Illinois’s two major teachers’ unions split endorsements this week in the with and his Democratic opponent, , each getting one.
Schneider got the backing Thursday of the Illinois Federation of Teachers (IFT) while the Illinois Education Association (IEA) announced support for Dold Tuesday. Both unions of approximately equal size made their pick based on the candidates’ stance on the issues.
The IEA has been happy with Dold’s record on education issues, according to union Government Relations Consultant Sean Denny. Denny was in the endorsement session where both Schneider and Dold spoke and answered questions.
“Congressman Dold has done a very, very good job of showing his support of the education community,” Denny said. “He has been open, honest and sincere with the IEA and we feel comfortable with him representing our interests in Washington.”
A key issue for the IEA is . “Rep. Dold has been very active promoting science, technology, engineering and math (STEM) education in this district,” IEA resident Cinda Klickna said.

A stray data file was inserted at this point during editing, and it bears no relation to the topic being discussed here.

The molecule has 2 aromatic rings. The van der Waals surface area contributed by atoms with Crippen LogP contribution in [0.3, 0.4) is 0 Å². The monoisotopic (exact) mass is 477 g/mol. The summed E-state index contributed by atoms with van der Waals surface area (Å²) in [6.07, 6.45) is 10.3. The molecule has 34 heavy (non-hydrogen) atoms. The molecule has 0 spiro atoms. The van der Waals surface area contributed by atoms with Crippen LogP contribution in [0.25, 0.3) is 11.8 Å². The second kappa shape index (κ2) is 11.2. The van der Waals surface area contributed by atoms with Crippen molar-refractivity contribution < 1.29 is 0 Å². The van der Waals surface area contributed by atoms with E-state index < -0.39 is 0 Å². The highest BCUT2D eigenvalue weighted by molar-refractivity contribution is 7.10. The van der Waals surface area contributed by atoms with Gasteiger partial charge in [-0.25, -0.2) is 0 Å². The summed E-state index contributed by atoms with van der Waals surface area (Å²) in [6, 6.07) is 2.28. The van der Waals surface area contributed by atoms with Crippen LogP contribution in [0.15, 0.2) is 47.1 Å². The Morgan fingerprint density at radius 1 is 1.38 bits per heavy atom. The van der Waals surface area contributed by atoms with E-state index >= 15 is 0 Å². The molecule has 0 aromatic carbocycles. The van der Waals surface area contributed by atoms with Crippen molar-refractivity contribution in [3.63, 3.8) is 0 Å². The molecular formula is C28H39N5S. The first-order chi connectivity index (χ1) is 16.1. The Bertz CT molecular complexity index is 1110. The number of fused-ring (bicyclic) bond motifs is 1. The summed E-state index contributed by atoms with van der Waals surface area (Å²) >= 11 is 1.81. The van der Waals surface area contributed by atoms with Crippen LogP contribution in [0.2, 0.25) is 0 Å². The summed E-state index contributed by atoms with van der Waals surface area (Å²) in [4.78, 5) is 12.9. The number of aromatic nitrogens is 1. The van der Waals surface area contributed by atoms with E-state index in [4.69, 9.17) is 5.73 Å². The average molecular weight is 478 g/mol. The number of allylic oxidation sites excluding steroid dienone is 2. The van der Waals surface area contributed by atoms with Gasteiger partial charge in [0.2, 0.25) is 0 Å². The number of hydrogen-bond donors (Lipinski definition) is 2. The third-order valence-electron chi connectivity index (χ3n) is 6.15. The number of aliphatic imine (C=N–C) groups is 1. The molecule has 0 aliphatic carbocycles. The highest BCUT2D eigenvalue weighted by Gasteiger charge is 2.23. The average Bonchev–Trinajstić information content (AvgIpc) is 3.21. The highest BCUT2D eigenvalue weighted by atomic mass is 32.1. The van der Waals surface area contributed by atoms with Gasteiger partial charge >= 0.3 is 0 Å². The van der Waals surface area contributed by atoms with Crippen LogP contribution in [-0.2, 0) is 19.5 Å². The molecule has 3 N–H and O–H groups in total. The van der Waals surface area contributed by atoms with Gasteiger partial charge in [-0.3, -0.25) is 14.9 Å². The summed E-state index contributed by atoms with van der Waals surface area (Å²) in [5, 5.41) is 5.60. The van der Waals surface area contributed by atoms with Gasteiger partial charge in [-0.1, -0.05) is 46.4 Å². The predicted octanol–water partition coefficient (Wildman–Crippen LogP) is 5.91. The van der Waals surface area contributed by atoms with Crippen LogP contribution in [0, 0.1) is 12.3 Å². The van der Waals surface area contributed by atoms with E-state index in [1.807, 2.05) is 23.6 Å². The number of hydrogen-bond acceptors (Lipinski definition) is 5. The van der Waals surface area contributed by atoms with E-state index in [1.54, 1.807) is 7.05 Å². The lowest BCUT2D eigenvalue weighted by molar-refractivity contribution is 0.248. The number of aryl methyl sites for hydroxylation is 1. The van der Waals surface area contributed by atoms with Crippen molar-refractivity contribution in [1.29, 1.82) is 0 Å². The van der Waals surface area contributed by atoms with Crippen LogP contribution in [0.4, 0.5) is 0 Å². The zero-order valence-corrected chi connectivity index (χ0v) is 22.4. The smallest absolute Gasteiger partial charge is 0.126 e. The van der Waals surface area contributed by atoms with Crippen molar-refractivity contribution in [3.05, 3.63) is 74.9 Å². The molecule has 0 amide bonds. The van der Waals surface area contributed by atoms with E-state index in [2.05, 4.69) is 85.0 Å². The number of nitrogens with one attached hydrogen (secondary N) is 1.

Schneider, an engineer by education, has said on several occasions he supports STEM learning as well.
When asked if his organization had any concerns with Schneider after endorsing an opponent twice, Denny had a one word answer. “No,” he said.
The IFT also listened to both Dold and Schneider, asked questions of each and came away liking best what it heard from the Democratic challenger, according to Communications Direct Dave Comerford.
“He (Schneider) takes a look at the entire scope of it (education),” Comerford said. “Schneider believes the key to education is giving the teachers the resources to build up the students. He understands the issues pertaining to education.”
The IFT has no quarrel with Dold, according to Comerford. The group prefers Schneider. “This group feels Brad Schneider is the best candidate.”
The IEA has approximately 130,000 members in Illinois and 6,268 in the 10th District, according to Denny. The IFT also has just in excess of 130,000 members in the state and slightly more than 5,000 in the district, according to Comerford.